Вы находитесь на странице: 1из 14

Department of Economics University of California, Berkeley

Professor Kenneth Train Fall 2009


December 14, 2009


1. Please fill in the information below: Students Name: _____________________________________ SID #: ____________________________________________ GSIs Name: ________________________________________ Section Number (Day/Time):___________________________ 2. This exam starts at 5:00pm and ends at 8:00pm. 3. If you finish before 7:45pm, turn in your exam to your GSI and leave quietly. 4. If you finish after 7:45pm, please remain in your seat until the end of the exam so that you do not disturb others. 5. When time is called, please stop writing and turn in your exam. 6. There is a total of 200 points, 10 questions, and 14 pages (including this cover sheet) points for each question are in parenthesis. 7. NO BLUE BOOKS NEEDED. Please answer the questions in the space provided. If you need extra room to answer the questions, use the backs of the pages. 8. Calculators are not permitted. 9. Good Luck and Happy Holidays!


Page 1 of 14

Question 1: TRUE, FALSE, UNCERTAIN. (32 points) For each question decide whether the statement is false, true or uncertain. Your grade is determined by your explanation; an answer without an explanation receives no credit. Use graphs when needed to complement your answer.

a) (4 points) If the government wants to minimize the effect on consumers when imposing an excise tax on a good, the government should charge producers for the tax rather than charging consumers.

b) (4 points) Absolute advantage in the production of a good exists when a country can produce more units of the good than another country can, independent of the resources used.

Page 2 of 14

c) (4 points) Consider the exchange rate Thailand Bath /US dollar. When the Thai bath depreciates, both US imports and Thai exports are going to increase.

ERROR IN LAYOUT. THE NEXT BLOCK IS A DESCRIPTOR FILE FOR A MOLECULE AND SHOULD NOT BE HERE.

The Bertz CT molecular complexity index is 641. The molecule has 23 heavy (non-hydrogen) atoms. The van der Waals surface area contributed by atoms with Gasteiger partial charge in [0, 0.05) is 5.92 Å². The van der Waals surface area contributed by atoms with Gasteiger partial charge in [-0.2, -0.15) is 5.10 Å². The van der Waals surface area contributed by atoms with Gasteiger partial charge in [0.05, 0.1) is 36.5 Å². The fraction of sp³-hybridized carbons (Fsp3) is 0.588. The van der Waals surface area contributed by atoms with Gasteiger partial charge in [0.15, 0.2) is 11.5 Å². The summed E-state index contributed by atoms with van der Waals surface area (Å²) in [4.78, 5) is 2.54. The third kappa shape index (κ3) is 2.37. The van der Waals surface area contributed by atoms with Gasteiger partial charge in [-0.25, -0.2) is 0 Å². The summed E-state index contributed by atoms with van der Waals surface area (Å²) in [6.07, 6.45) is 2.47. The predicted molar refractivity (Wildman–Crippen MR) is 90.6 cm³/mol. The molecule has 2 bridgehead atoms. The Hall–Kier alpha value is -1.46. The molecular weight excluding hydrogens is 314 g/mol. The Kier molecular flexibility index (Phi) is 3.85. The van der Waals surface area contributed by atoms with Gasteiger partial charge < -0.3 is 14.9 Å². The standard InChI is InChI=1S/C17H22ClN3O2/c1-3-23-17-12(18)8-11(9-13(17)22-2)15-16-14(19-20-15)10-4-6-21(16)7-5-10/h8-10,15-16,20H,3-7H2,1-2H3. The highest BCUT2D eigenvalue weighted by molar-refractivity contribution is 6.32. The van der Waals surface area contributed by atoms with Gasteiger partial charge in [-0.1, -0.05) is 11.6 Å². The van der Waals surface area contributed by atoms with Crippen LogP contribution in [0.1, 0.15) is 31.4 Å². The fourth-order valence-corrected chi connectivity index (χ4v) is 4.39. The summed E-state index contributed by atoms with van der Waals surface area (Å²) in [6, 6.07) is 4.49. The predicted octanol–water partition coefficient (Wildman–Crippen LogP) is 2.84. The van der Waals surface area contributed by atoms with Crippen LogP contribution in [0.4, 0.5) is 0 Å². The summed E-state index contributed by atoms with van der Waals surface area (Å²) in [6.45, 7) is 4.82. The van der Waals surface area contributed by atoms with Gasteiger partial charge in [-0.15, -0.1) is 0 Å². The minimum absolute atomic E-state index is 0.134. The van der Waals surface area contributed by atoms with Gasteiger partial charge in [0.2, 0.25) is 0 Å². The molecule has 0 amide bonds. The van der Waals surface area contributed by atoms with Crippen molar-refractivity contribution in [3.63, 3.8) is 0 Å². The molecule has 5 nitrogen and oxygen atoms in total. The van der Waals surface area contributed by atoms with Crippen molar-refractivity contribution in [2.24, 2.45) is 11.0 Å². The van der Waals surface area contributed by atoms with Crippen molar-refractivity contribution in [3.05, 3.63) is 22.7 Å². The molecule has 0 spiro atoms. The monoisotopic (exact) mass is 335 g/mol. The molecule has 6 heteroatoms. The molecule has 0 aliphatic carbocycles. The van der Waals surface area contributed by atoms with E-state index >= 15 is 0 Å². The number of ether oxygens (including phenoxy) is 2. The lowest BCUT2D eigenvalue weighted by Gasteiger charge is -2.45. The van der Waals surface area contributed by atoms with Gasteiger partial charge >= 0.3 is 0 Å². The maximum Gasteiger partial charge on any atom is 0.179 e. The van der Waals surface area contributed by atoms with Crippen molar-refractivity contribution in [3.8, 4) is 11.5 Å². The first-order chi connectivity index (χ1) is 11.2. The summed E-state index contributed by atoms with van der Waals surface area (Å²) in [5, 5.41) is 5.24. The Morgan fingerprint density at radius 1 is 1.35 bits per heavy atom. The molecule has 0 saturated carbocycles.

d) (4 points) Fiscal and monetary policy are more effective in a closed economy (i.e., an economy that does not trade) than an open economy.

e) (4 points) In monopolistic competition in stage two equilibrium, it is possible for the representative firm to make positive profits at the market equilibrium price because P>min AC.

Page 3 of 14

f) (4 points) Moral hazard increases the benefits of insurance.

g) (4 points) In the prisoners dilemma all players have an incentive to deviate from the cooperative equilibrium but then end-up worst than if they have had cooperated.

h) (4 points) A $1 excise tax on any good that is sold in a competitive market hurts consumers more than $1 excise tax on any good that is sold by a monopolist.

Page 4 of 14

Question 2: Short answer (15 points) Clearly state and explain each one of the assumptions for a market to be a monopoly, and contrast it to monopolistic competition.

Question 3: (14 points) A proposition is put on the ballot to charge each person $100 and to use the money to purchase a specified public good. Assume everyone votes. (a) (7 points) What condition determines whether this ballot proposition will pass?

Page 5 of 14

(b) (7 points) What condition determines whether this ballot proposition should pass from a social perspective?

Question 4: (17 points) Two unrelated people, which we will call Adam and Beth, have the same assets and face the same risks, but have different von-Neumann Morgenstern utility functions. Each person owns a house worth $500,000 and has no other assets. The probability of a fire and total loss of the house is 0.40 (forty percent), which is the same for both people. (Assume that the land is worthless without the house.) a) (7 points) Suppose an insurance company offers these people an insurance policy that will pay the totality of the damage if their house burns down. What premium will the company need to charge to just break even?

Page 6 of 14

b) (10 points) The graph below shows the von-Neuman Morgenstern utility functions for the two people. Adams utility function is the dotted line, and Beths is the solid line. Is Adam willing to pay more than Beth for the insurance, or is Beth willing to pay more than Adam? Explain your answer.







Page 7 of 14